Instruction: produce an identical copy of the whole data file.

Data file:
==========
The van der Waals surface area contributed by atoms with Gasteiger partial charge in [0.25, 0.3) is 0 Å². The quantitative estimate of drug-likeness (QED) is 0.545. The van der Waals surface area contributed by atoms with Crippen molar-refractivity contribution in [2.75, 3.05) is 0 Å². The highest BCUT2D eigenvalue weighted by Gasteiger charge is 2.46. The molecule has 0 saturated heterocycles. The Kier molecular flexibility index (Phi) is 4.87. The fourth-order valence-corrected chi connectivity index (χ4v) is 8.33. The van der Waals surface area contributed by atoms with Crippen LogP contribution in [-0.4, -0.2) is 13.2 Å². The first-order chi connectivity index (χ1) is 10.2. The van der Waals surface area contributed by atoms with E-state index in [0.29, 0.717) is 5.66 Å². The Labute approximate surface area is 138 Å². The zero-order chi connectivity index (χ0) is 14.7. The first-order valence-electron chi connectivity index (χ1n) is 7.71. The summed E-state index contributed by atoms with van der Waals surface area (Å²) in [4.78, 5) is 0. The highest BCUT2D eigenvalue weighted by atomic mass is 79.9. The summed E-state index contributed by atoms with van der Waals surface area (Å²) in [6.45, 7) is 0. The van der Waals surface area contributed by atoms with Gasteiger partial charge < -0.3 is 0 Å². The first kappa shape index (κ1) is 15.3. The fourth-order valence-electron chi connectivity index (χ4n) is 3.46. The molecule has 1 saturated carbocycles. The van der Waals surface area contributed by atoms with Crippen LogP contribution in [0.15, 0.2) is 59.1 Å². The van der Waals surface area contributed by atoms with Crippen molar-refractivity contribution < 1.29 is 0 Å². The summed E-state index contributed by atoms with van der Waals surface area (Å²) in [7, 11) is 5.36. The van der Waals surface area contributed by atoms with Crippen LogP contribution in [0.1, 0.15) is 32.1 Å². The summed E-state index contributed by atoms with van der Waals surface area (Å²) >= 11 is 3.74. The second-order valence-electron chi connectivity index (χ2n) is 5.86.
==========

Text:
The van der Waals surface area contributed by atoms with Gasteiger partial charge in [0.25, 0.3) is 0 Å². The quantitative estimate of drug-likeness (QED) is 0.545. The van der Waals surface area contributed by atoms with Crippen molar-refractivity contribution in [2.75, 3.05) is 0 Å². The highest BCUT2D eigenvalue weighted by Gasteiger charge is 2.46. The molecule has 0 saturated heterocycles. The Kier molecular flexibility index (Phi) is 4.87. The fourth-order valence-corrected chi connectivity index (χ4v) is 8.33. The van der Waals surface area contributed by atoms with Crippen LogP contribution in [-0.4, -0.2) is 13.2 Å². The first-order chi connectivity index (χ1) is 10.2. The van der Waals surface area contributed by atoms with E-state index in [0.29, 0.717) is 5.66 Å². The Labute approximate surface area is 138 Å². The zero-order chi connectivity index (χ0) is 14.7. The first-order valence-electron chi connectivity index (χ1n) is 7.71. The summed E-state index contributed by atoms with van der Waals surface area (Å²) in [4.78, 5) is 0. The highest BCUT2D eigenvalue weighted by atomic mass is 79.9. The summed E-state index contributed by atoms with van der Waals surface area (Å²) in [6.45, 7) is 0. The van der Waals surface area contributed by atoms with Gasteiger partial charge < -0.3 is 0 Å². The first kappa shape index (κ1) is 15.3. The fourth-order valence-electron chi connectivity index (χ4n) is 3.46. The molecule has 1 saturated carbocycles. The van der Waals surface area contributed by atoms with Crippen LogP contribution in [0.15, 0.2) is 59.1 Å². The van der Waals surface area contributed by atoms with Crippen molar-refractivity contribution < 1.29 is 0 Å². The summed E-state index contributed by atoms with van der Waals surface area (Å²) in [7, 11) is 5.36. The van der Waals surface area contributed by atoms with Crippen LogP contribution in [0.1, 0.15) is 32.1 Å². The summed E-state index contributed by atoms with van der Waals surface area (Å²) >= 11 is 3.74. The second-order valence-electron chi connectivity index (χ2n) is 5.86.